The reason a heightened GB% is a boon for the young starter is because of what happens when the balls hit off of him get into play. Basically, Miller’s ridiculously low opponents’ batting average against, as well as his BABIP (Batting Average on Balls In Play), are indicating that the majority of the contact his gives up is finding one of his fielders.

Take a look for yourself. Here’s those same stats I just mentioned from 2013 until his start Monday:
Picture4The oddity here is that while, one might assume, a lower opponents’ average and/or BABIP for a pitcher might point to the strength of that same teams’ defense that is not the case here. The Atlanta Braves rank near the bottom of the National League in UZR (-4.4) and UZR/150 (-5.1), so it’s not as if there’s an amazing show of defensive prowess going on behind him—other than the one that
Andrelton Simmons puts on nightly.

As common-sense follows, groundballs are typically most effective when they are hit at someone—which is what the grounders hit off of Miller have done this season.

Shelby  Miller

Is this type of high performance sustainable?

As most people know, BABIP and Left On-Base% (LOB%) are very good indicators of whether a pitcher will sustain their success, or if they have just been lucky. If a pitcher has a BABIP or LOB% well deviated from their career average—or the league average for that matter—they will typically see those numbers return to the mean. What this means is that if a pitcher is having a great year, but a low BABIP and/or high strand rate he will typically see the opposite in the future—and the same goes for the other side of a coin. Essentially, it’s a helpful way to tell if a pitcher is over or under performing.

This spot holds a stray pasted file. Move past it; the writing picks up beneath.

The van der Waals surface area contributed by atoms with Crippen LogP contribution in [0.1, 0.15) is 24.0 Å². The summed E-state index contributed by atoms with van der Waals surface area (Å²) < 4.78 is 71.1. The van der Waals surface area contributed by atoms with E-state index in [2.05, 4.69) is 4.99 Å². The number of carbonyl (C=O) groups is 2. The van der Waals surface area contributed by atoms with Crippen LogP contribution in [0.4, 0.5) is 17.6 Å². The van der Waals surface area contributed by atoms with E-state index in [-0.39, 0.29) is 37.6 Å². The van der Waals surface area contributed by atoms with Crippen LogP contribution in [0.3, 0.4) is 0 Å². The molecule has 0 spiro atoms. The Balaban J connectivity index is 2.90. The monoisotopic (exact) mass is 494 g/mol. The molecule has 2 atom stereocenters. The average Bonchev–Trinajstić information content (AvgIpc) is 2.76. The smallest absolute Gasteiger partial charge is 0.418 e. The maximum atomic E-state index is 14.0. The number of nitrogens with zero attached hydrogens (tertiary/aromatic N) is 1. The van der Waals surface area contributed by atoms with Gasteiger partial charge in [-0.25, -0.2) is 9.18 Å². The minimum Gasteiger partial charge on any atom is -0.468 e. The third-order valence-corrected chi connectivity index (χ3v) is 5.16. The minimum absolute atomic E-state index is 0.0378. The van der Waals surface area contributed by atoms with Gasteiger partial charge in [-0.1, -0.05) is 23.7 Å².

Using this thought, it might be tough for Miller—who is team-controlled through 2018—to sustain the type of success he’s seen so far this season. This is likely because Miller’s BABIP is very low compared to his career .261 AVG and his strand rate is extremely high compared to an already high 79.5% career strand rate. Combine that with a 3.41 FIP and 3.68 xFIP, and we could very well be seeing a pitcher that is currently over-performing.

While Shelby Miller’s 415 career innings are relatively low to base a career average off of, it’s the best possible baseline that can be used. So, is Miller’s performance thus far sustainable? I’d say we might see a little bit of regression as the season goes on.

One thing that has helped Miller thus far is that he has faced some struggling line-ups. Thus far, Miller has faced the Miami Marlins twice, the Philadelphia Phillies twice, the Cincinnati Reds twice, and the Toronto Blue Jays once. The Marlins (91), Phillies (69) and Reds (93) all rank near the bottom of the league in the number in parenthesis, which is wRC+ (an indicator of how well an offense has created runs).

Coming up, Miller’s next five projected starts will be against the Milwaukee Brewers (77), San Francisco Giants (98), Arizona Diamondbacks (99), San Diego Padres (100), and New York Mets (85). It’s a mixture of good and struggling offense that he will face coming up, and it’s an area in his season in which he could really begin to define himself.

So, I’ve said all of that to say this:

While Miller’s individual pitches can lead to an understanding of how he’s had such a good start, he’s also being aided greatly by the groundballs being hit off of him. Those groundballs, which are finding a gloves more often than not, are contributing factors to a low BABIP and a high LOB% that can signal a pitcher who might be outperforming and could regress to their mean in the future.

Although Miller might be prone to a regression, that doesn’t necessarily mean he has to—as Miller still has a lot of time this season to solidify an already strong performance. After all, we are only two months in to this 2015 season.

–Stats taken from Shelby Miller’s profile on, as well as from
–Heat-maps and Spray Chart taken from